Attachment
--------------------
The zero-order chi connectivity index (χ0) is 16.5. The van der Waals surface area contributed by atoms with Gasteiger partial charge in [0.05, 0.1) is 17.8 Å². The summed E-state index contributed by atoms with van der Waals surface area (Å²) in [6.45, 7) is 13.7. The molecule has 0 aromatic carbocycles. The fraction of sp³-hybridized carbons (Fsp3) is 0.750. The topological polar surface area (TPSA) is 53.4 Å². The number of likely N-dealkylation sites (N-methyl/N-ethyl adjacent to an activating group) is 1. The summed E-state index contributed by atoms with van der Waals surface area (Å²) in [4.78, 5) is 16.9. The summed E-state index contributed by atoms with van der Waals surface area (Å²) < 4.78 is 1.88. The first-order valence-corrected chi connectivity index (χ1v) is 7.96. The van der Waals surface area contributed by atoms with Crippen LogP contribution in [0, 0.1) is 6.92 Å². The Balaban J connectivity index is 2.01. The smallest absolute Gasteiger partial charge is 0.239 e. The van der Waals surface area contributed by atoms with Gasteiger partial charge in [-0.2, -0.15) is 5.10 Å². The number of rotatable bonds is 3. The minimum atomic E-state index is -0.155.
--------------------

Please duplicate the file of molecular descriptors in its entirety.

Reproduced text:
The zero-order chi connectivity index (χ0) is 16.5. The van der Waals surface area contributed by atoms with Gasteiger partial charge in [0.05, 0.1) is 17.8 Å². The summed E-state index contributed by atoms with van der Waals surface area (Å²) in [6.45, 7) is 13.7. The molecule has 0 aromatic carbocycles. The fraction of sp³-hybridized carbons (Fsp3) is 0.750. The topological polar surface area (TPSA) is 53.4 Å². The number of likely N-dealkylation sites (N-methyl/N-ethyl adjacent to an activating group) is 1. The summed E-state index contributed by atoms with van der Waals surface area (Å²) in [4.78, 5) is 16.9. The summed E-state index contributed by atoms with van der Waals surface area (Å²) < 4.78 is 1.88. The first-order valence-corrected chi connectivity index (χ1v) is 7.96. The van der Waals surface area contributed by atoms with Crippen LogP contribution in [0, 0.1) is 6.92 Å². The Balaban J connectivity index is 2.01. The smallest absolute Gasteiger partial charge is 0.239 e. The van der Waals surface area contributed by atoms with Gasteiger partial charge in [-0.2, -0.15) is 5.10 Å². The number of rotatable bonds is 3. The minimum atomic E-state index is -0.155.